This semester, I got the nod from the computer science department to take a self directed readings course over, broadly speaking, functional programming and programming language theory.
These are topics I’ve become increasingly interested in, especially since getting involved with rust and haskell, and attending ICFP and Strange Loop these past years.
I always struggle with being overly ambitious about what I can achieve, especially with reading. That all said, I plan to split my time between a few resources.
- Haskell Programming from First Principles by Chris Allen and Julie Moronuki
- Purely Functional Data Structures by Chris Okasaki
- Types and Programming Languages by Benjamin Pierce
- Select Readings in Programming Languages
- Fundamental Concepts in Programming Languages by Strachey
- Why Functional Programming Matters by Hughes
- Can Programming Be Liberated from the von Neumann Style? by Backus
- An Incremental Approach to Compiler Construction by Ghuloum
- The Conception, Evolution, and Application of Functional Programming Languages by Hudak
At the risk of sounding obvious, this is a lot. However, I have been cheating this schedule by reading over winter break; in particular, I’ve read about 1/4th of Haskell Programming from First Principles and hope to make it roughly 1/2 through before the semester starts. I figure it would be a major boost to my productivity by being comfortable with the ergonomics and syntax of Haskell before studying FP and PLT more formally. The book is also fantastic.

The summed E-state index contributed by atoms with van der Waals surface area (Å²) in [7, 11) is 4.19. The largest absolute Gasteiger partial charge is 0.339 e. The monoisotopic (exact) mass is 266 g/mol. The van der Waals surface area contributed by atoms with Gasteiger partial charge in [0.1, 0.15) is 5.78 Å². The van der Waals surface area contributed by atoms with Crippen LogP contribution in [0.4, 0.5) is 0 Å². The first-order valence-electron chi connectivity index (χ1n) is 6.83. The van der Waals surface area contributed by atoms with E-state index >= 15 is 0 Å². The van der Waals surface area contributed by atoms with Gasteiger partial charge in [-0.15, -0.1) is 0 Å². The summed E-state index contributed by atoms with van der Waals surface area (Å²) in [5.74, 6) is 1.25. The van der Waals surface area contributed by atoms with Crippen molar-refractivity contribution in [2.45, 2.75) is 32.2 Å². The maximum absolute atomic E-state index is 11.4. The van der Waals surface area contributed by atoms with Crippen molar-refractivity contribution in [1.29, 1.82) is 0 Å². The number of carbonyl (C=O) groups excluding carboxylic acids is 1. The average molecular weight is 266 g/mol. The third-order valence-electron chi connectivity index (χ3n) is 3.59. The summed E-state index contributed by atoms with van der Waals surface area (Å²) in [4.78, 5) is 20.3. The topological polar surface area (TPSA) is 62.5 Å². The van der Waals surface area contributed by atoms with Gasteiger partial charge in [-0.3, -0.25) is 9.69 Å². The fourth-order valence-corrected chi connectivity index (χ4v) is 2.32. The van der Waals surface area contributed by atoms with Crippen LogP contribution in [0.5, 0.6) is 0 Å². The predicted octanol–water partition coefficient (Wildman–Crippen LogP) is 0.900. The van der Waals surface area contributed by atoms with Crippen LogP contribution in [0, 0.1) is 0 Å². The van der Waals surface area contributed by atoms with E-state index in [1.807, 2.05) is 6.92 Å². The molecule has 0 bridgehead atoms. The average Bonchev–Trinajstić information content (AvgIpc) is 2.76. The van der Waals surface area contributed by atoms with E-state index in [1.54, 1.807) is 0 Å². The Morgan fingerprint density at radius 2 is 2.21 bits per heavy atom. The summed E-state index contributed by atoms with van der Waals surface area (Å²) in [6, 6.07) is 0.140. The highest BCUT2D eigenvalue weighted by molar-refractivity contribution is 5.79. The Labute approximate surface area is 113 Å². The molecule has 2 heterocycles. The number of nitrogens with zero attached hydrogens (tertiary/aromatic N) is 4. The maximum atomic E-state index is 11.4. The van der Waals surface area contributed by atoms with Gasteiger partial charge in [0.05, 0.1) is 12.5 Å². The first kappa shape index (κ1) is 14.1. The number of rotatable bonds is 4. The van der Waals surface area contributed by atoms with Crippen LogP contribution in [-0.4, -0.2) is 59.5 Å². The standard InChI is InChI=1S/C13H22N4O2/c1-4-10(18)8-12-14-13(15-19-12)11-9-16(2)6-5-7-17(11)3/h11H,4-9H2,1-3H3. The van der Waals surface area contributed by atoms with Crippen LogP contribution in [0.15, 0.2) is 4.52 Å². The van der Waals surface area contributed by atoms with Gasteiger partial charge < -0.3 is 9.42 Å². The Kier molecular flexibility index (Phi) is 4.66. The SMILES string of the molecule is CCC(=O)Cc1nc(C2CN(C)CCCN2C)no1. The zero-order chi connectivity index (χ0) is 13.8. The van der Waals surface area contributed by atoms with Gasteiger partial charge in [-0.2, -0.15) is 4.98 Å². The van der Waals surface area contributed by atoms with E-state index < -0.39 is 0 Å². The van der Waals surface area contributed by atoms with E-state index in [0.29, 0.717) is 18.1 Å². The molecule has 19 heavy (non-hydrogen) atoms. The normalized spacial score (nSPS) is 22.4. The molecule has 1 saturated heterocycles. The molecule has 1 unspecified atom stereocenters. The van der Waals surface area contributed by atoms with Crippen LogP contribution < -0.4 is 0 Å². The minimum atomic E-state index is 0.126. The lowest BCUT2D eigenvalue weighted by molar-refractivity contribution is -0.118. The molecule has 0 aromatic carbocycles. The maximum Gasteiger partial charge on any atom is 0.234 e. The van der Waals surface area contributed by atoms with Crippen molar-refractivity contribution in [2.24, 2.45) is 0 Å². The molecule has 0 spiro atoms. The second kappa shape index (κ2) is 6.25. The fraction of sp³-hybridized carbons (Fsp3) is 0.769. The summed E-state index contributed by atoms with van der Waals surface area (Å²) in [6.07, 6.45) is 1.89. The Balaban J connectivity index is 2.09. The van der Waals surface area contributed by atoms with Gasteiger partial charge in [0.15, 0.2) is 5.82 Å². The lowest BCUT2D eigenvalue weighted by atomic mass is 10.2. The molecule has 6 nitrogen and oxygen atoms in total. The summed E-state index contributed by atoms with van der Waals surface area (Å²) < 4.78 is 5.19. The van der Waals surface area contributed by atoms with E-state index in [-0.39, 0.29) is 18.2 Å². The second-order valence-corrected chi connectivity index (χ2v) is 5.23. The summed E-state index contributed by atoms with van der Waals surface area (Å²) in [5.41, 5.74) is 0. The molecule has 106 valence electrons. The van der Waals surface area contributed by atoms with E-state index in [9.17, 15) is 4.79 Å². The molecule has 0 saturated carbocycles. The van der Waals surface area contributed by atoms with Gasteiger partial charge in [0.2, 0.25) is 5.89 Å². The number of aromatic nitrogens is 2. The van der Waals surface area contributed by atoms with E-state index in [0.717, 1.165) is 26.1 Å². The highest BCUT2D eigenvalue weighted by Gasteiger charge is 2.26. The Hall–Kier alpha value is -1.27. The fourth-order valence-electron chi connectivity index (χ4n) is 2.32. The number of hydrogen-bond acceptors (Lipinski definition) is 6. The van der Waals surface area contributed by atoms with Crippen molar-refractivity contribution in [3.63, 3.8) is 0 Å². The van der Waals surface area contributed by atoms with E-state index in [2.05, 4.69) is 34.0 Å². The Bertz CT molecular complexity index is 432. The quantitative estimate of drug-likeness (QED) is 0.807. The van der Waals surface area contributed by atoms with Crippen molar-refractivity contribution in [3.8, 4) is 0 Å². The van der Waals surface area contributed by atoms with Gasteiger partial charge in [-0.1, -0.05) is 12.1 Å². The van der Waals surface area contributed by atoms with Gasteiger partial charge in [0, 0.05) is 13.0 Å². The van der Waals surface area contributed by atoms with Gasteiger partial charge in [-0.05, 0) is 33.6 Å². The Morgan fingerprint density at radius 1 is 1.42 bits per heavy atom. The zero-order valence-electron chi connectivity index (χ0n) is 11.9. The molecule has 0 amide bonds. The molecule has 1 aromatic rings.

Okasaki’s book is more of a reference text for reasoning about problems and making efficient design choices in an FP context.
Pierce’s book is the Moby of my semester. I’m not exactly sure what I’m heading into with this other than I know I find programming languages very interesting and, after ICFP in particular, I’m fascinated by type systems. The Haskell Book has only increased my interest in these subjects and I hope Pierce can help illuminate more for me where my programming languages class failed me.
In a similar vein of thought, the papers I listed above are both to complement the previous texts but also to act as a supplement to my previous programming languages class. I find the history and development of programming languages themselves extremely interesting and want to learn more about them. I hope to achieve that partially with this list, albeit with a strong FP bias.
My semester is “light” this spring…. theoretically. I hope to have a lot of time to sink into this readings course and basically get lost in it. I also really would like to document my progress through it here. Let’s consider this blog post the start of something.